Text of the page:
Building an Advanced Lightning Sensor Network in Brazil
Brazil frequently experiences very intense thunderstorms, with lightning strikes concentrated in densely populated southern areas, including São Paulo and Rio de Janeiro.
The resulting floods can trigger lethal, unstopped mudslides. In January 2011, flooding and mudslides killed more than 900 and left thousands throughout the state homeless. One year later, in January 2012, flooding claimed more than 250 lives.
Timely weather alerts are crucial in preventing future tragedies from unfolding. The prevalence of lightning – which is often a precursor to severe weather events – and the need to better track and alert to major storms led to the deployment of the most advanced lightning detection networks in the world: BrasilDAT (Sistema Brasileiro de Detecção de Descargas Atmosféricas), the Brazilian Lightning Detection Network.
The BrasilDAT Total Lightning Network
Weather Station equipped with a lightning sensor deployed in Rio de Janeiro, Brazil. The lightning sensor is the long “arm” attached to the weather station. The circular container houses a temperature sensor and other instruments. The anemometer atop the station measures wind speed and direction.
Map of lightning sensor deployments as part of the BrazilDAT total lightning network throughout Brazil. Additional sensors are planned for future deployment to further expand coverage.
View of severe weather cells over Rio de Janeiro on March 5, 2013 as depicted by PulseRad™ — a patented, proxy radar computer-based tool developed by Earth Networks.
Yellow icons depict in-cloud lighting strikes over Rio de Janeiro. The areas within the purple polygons are under alert for severe weather. These alerts are generated automatically when in-cloud lightning exceeds a high threshold.
Weather Station equipped with a lightning sensor deployed in Rio de Janiero, Brazil. The lightning sensor is the long “arm” attached to the weather station. The circular container houses a temperature sensor and other instruments. The anemometer atop the station measures wind speed and direction.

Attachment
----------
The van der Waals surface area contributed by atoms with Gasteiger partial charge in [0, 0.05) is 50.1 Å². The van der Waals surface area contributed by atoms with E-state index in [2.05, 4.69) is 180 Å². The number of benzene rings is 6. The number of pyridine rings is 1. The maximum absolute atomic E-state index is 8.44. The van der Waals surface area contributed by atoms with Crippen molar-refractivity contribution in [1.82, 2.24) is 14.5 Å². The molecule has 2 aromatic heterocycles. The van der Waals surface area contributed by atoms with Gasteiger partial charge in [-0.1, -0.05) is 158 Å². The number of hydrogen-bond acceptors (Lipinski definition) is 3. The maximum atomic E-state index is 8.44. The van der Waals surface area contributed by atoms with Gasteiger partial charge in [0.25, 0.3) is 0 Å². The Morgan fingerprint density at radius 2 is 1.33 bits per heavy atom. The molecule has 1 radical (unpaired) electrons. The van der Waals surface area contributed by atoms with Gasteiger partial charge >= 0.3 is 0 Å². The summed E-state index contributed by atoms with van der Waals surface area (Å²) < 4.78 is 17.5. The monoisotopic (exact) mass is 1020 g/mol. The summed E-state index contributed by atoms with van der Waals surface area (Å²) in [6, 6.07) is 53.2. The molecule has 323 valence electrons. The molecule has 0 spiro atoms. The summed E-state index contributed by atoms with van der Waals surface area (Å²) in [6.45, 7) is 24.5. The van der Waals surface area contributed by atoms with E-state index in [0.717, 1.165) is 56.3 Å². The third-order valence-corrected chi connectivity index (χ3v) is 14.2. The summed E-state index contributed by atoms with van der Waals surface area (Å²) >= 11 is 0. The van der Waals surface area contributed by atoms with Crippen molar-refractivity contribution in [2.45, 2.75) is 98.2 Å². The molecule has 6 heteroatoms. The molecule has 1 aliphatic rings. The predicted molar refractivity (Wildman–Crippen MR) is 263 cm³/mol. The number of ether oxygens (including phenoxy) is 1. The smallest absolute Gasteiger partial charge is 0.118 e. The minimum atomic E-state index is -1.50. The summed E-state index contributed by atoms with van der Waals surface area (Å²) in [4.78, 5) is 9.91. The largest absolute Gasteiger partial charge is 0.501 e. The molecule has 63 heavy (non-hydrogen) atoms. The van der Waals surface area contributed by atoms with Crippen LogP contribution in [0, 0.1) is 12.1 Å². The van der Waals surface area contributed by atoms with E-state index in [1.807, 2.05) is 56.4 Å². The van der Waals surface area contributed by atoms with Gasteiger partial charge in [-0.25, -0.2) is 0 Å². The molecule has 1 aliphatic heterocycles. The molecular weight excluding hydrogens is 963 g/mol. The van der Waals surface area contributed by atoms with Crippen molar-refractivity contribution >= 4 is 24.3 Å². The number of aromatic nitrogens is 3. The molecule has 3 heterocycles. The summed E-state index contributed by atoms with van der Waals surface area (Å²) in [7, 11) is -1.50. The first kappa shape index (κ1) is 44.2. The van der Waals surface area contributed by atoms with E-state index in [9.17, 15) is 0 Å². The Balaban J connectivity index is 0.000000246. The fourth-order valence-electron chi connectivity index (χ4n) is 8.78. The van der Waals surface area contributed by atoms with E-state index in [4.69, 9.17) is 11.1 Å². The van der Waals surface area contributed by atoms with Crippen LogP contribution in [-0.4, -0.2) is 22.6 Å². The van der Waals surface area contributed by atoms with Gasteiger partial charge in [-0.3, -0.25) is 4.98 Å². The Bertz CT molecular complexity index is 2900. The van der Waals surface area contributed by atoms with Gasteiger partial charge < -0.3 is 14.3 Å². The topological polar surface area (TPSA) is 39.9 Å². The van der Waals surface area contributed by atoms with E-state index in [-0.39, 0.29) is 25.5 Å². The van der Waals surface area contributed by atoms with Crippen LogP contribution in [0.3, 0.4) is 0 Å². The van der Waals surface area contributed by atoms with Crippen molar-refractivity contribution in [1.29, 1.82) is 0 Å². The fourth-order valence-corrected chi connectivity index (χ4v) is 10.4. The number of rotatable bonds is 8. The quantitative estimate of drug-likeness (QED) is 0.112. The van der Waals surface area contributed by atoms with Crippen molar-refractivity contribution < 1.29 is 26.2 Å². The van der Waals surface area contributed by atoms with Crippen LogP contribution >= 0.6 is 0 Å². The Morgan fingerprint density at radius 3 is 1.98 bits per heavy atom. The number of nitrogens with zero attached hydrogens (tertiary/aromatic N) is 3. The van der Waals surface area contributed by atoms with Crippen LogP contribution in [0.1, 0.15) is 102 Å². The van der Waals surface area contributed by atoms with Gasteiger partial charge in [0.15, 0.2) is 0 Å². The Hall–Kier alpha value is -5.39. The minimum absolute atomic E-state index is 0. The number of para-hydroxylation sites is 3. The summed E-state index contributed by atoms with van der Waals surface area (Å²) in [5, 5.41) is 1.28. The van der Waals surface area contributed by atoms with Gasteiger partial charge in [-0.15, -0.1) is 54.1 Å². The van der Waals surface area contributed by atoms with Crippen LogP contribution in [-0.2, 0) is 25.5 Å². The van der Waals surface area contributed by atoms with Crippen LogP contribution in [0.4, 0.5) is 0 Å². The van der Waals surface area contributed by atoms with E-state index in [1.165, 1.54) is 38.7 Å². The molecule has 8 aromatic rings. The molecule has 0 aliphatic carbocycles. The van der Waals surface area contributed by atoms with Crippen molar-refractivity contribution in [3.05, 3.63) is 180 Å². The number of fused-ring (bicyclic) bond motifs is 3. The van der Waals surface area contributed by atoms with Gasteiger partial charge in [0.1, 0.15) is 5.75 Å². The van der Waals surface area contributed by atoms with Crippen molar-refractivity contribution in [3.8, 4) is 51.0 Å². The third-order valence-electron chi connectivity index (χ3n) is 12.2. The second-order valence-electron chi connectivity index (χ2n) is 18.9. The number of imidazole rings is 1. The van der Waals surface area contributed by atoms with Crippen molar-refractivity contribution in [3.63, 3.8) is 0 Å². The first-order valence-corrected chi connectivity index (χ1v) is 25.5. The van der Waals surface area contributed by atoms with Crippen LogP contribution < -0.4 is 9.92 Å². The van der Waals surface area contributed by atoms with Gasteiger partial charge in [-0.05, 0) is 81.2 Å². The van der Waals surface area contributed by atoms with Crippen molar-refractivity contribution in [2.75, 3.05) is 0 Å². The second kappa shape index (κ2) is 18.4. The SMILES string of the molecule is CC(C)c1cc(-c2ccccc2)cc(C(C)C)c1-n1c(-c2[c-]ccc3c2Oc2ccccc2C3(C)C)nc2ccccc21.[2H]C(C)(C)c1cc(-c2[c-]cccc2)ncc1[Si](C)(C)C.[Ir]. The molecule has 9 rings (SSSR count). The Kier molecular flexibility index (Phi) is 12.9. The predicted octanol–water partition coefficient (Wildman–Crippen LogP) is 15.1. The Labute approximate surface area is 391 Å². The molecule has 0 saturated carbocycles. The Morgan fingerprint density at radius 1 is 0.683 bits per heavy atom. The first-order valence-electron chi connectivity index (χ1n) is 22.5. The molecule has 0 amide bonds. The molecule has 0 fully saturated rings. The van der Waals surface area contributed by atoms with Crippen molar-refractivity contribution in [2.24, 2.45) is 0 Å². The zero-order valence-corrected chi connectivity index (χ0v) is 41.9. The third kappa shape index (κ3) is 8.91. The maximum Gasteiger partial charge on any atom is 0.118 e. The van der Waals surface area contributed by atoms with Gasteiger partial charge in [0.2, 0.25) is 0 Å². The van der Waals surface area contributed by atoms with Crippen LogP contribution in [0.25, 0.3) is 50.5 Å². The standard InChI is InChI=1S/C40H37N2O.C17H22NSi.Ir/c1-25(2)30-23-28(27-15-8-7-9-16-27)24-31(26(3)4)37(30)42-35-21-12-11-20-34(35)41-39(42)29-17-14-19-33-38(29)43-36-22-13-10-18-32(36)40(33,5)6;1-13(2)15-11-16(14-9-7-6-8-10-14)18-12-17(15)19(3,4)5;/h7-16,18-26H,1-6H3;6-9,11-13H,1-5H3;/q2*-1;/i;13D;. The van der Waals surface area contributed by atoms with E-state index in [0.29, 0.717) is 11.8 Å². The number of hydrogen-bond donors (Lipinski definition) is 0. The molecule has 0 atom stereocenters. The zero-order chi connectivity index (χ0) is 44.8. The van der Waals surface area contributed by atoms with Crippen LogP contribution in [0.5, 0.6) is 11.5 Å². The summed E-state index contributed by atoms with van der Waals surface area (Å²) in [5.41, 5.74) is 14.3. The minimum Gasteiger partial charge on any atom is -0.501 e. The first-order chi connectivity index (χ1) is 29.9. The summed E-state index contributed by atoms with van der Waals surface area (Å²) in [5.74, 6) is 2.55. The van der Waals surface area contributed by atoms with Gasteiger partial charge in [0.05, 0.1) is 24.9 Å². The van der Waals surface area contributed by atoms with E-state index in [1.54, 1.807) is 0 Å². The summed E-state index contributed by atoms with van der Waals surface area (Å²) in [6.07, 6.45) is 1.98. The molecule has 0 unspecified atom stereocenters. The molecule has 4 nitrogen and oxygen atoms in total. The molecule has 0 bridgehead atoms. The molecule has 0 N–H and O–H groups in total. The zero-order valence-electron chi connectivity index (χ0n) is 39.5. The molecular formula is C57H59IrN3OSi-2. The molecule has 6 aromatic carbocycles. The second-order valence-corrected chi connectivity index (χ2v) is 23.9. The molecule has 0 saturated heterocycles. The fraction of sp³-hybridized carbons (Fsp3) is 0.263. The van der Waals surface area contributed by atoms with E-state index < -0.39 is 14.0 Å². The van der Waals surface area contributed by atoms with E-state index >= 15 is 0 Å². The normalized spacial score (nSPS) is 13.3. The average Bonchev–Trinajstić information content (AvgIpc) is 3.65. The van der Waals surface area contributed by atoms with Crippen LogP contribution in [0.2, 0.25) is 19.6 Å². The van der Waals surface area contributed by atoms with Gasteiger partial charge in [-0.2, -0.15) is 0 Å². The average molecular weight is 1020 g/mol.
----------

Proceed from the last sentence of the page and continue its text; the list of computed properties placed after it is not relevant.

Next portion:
(Click on the each of the images above to learn more.)
Since 2010, Earth Networks has been engaged in a public-private partnership with Instituto Nacional de Pesquisas Espaciais (INPE), the National Institute for Space Research, in Brazil. With partner Simtech, Earth Networks and INPE have deployed a dense network of total lightning sensors throughout Brazil — the Brazilian Total Lightning Network (BrasilDAT).
Earth Networks has been working with Dr. Osmar Pinto, Jr., Coordinator of INPE’s Atmospheric Electricity Group (ELAT), to significantly expand the BrasilDAT network throughout the country with additional sensors for detecting both cloud-to-ground and in-cloud lightning, known as total lightning. The vast majority of lightning is in-cloud, and high rates of it often precede extreme weather – making it a vital part of the severe weather monitoring and alerting process by enabling early warnings.
At present, the BrasilDAT network covers over one-third of Brazil. Coverage provided by the network will continue to increase with the deployment of additional weather and lightning sensors.
The World is Coming to Brazil!
FIFA World Cup: The world will be watching multiple cities across Brazil as it plays host to 32 international teams for the 20th FIFA World Cup, June 12 thru July 13, 2014.
2016 Summer Olympics:
In 2016, thousands of top athletes and spectators will arrive in Rio de Janeiro for the Summer Olympic Games.
Our early warning system will no doubt be put to use in ensuring the safety of athletes and fans as they enjoy world-class sporting events in Brazil!